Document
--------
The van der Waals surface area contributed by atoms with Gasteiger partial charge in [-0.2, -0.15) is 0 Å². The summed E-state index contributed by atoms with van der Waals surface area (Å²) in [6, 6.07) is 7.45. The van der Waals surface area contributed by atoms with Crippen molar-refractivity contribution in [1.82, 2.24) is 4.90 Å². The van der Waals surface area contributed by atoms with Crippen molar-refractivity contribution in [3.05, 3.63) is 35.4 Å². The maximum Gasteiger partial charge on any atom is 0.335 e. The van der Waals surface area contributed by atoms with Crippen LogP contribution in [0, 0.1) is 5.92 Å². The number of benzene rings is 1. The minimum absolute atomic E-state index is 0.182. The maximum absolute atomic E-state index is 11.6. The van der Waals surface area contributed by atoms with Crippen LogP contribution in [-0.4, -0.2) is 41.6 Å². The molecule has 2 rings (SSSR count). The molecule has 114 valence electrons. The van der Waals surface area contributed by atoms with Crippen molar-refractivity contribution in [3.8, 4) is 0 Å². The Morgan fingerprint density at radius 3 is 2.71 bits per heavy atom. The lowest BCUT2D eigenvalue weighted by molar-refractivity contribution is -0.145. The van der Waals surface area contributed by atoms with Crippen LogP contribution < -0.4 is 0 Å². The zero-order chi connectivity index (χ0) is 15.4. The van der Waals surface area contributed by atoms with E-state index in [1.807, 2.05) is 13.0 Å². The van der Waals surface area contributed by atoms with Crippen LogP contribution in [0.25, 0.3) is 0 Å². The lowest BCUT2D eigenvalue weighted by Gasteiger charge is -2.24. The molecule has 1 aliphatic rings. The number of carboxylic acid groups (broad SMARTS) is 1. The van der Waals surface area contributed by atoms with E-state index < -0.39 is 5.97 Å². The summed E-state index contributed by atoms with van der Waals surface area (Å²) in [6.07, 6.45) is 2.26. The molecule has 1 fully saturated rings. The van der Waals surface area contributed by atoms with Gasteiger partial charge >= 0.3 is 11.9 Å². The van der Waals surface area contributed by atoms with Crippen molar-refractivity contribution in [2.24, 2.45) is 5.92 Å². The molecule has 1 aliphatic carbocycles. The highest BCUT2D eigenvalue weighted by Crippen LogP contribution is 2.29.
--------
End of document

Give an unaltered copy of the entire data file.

The van der Waals surface area contributed by atoms with Gasteiger partial charge in [-0.2, -0.15) is 0 Å². The summed E-state index contributed by atoms with van der Waals surface area (Å²) in [6, 6.07) is 7.45. The van der Waals surface area contributed by atoms with Crippen molar-refractivity contribution in [1.82, 2.24) is 4.90 Å². The van der Waals surface area contributed by atoms with Crippen molar-refractivity contribution in [3.05, 3.63) is 35.4 Å². The maximum Gasteiger partial charge on any atom is 0.335 e. The van der Waals surface area contributed by atoms with Crippen LogP contribution in [0, 0.1) is 5.92 Å². The number of benzene rings is 1. The minimum absolute atomic E-state index is 0.182. The maximum absolute atomic E-state index is 11.6. The van der Waals surface area contributed by atoms with Crippen LogP contribution in [-0.4, -0.2) is 41.6 Å². The molecule has 2 rings (SSSR count). The molecule has 114 valence electrons. The van der Waals surface area contributed by atoms with Crippen molar-refractivity contribution in [3.8, 4) is 0 Å². The Morgan fingerprint density at radius 3 is 2.71 bits per heavy atom. The lowest BCUT2D eigenvalue weighted by molar-refractivity contribution is -0.145. The van der Waals surface area contributed by atoms with Crippen LogP contribution < -0.4 is 0 Å². The zero-order chi connectivity index (χ0) is 15.4. The van der Waals surface area contributed by atoms with E-state index in [1.807, 2.05) is 13.0 Å². The van der Waals surface area contributed by atoms with Crippen LogP contribution in [0.25, 0.3) is 0 Å². The lowest BCUT2D eigenvalue weighted by Gasteiger charge is -2.24. The molecule has 1 aliphatic rings. The number of carboxylic acid groups (broad SMARTS) is 1. The van der Waals surface area contributed by atoms with E-state index < -0.39 is 5.97 Å². The summed E-state index contributed by atoms with van der Waals surface area (Å²) in [6.07, 6.45) is 2.26. The molecule has 1 fully saturated rings. The van der Waals surface area contributed by atoms with Gasteiger partial charge >= 0.3 is 11.9 Å². The van der Waals surface area contributed by atoms with Crippen molar-refractivity contribution in [2.24, 2.45) is 5.92 Å². The molecule has 1 aliphatic carbocycles. The highest BCUT2D eigenvalue weighted by Crippen LogP contribution is 2.29.